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EPA Commemorates National Radon Action Month

WASHINGTON, DC, January 15, 2003 (ENS) - About one home in 15 across the U.S. contains too much radon, making the invisible gas one of the nation's leading causes of lung cancer.

In some areas of the country, as many as one out of two homes has high levels or indoor radon. U.S. Environmental Protection Agency (EPA) Administrator Christie Whitman urged Americans to test their homes for radon gas in January, which has been designated as National Radon Action Month.

"As many as 22,000 people die from lung cancer each year in the United States from exposure to indoor radon," Whitman said. "Americans could help prevent these deaths and protect their families by testing their homes for radon as soon as possible. Not only is radon testing a sound investment in the long term health of your family, but it could also be a good investment in terms of the resale value of your home. In many areas, radon testing is a required part of real estate transactions."


This year's winning radon action poster was drawn by a 6th grade student from North Carolina. (Photo courtesy EPA)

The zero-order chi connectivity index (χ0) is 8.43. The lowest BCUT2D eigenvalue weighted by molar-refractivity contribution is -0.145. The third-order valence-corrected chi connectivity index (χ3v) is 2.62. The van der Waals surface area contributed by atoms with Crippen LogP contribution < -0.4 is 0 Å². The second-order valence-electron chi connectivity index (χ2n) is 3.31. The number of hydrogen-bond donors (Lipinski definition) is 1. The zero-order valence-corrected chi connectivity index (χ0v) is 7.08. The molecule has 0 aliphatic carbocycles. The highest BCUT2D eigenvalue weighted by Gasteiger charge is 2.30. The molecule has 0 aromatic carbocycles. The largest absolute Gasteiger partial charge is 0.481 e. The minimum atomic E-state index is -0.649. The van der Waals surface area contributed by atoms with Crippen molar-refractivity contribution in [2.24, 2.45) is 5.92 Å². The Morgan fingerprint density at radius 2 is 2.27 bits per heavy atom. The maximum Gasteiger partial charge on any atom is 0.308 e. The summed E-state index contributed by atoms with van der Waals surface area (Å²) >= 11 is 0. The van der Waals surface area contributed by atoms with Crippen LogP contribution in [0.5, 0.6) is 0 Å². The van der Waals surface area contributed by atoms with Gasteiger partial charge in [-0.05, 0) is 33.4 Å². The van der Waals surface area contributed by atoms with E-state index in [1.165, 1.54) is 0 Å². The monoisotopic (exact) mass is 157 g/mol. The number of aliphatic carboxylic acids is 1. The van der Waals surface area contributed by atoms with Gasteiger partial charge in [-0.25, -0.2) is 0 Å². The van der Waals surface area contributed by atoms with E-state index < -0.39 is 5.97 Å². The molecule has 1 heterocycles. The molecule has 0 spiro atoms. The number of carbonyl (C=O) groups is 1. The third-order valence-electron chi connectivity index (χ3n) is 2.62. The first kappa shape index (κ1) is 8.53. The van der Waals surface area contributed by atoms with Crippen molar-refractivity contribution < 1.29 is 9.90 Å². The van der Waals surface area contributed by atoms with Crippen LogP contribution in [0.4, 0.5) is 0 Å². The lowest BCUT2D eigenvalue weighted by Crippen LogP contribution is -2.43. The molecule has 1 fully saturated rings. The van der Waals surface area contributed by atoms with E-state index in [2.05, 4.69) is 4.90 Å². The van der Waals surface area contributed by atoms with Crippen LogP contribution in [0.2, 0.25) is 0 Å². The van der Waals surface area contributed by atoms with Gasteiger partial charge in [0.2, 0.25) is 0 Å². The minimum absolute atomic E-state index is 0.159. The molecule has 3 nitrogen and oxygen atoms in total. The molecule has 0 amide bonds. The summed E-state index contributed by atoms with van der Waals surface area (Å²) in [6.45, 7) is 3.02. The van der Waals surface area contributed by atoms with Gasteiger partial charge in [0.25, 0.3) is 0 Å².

Radon, a radioactive product of the element radium, is invisible, odorless and occurs naturally in soil, rock and water across the country. When inhaled, radon releases small bursts of energy that can damage the DNA in lung tissue over time and lead to lung cancer.

The EPA and partner organizations are sponsoring activities around the country this month to increase awareness of the health risks of radon. Radon levels can soar during the colder months when residents keep windows and doors closed and spend more time indoors. Radon can also be a danger in summer when homes are closed tight for air conditioning.

Although some areas of the country have naturally higher radon levels than others, the EPA recommends that everyone test their home because isolated radon "hot spots" can occur anywhere. The EPA also recommends testing in schools, work places, community centers and other buildings where people spend long periods of time.

The EPA and the U.S. Centers for Disease Control and Prevention warn that homes with radon levels of four picoCurries per liter of air or higher pose a danger and should be fixed by an experienced contractor.